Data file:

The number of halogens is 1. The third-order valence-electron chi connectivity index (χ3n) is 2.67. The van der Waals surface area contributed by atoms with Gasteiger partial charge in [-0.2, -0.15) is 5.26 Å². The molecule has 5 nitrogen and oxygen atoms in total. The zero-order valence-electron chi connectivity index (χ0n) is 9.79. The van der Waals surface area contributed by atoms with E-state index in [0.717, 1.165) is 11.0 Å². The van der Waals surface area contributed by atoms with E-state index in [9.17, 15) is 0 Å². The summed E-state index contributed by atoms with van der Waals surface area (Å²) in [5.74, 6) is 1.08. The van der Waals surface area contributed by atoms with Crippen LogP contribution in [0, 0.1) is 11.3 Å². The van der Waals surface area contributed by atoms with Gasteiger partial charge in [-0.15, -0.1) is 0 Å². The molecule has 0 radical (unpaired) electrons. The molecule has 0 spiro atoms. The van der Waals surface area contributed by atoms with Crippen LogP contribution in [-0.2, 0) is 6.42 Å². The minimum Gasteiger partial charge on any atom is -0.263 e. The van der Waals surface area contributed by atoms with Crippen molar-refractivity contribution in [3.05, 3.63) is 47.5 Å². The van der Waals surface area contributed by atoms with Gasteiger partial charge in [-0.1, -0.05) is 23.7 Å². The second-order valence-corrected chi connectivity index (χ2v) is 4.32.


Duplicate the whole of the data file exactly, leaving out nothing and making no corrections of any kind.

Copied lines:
The number of halogens is 1. The third-order valence-electron chi connectivity index (χ3n) is 2.67. The van der Waals surface area contributed by atoms with Gasteiger partial charge in [-0.2, -0.15) is 5.26 Å². The molecule has 5 nitrogen and oxygen atoms in total. The zero-order valence-electron chi connectivity index (χ0n) is 9.79. The van der Waals surface area contributed by atoms with E-state index in [0.717, 1.165) is 11.0 Å². The van der Waals surface area contributed by atoms with E-state index in [9.17, 15) is 0 Å². The summed E-state index contributed by atoms with van der Waals surface area (Å²) in [5.74, 6) is 1.08. The van der Waals surface area contributed by atoms with Crippen LogP contribution in [0, 0.1) is 11.3 Å². The van der Waals surface area contributed by atoms with Gasteiger partial charge in [-0.15, -0.1) is 0 Å². The molecule has 0 radical (unpaired) electrons. The molecule has 0 spiro atoms. The van der Waals surface area contributed by atoms with Crippen LogP contribution in [-0.2, 0) is 6.42 Å². The minimum Gasteiger partial charge on any atom is -0.263 e. The van der Waals surface area contributed by atoms with Crippen molar-refractivity contribution in [3.05, 3.63) is 47.5 Å². The van der Waals surface area contributed by atoms with Gasteiger partial charge in [-0.1, -0.05) is 23.7 Å². The second-order valence-corrected chi connectivity index (χ2v) is 4.32.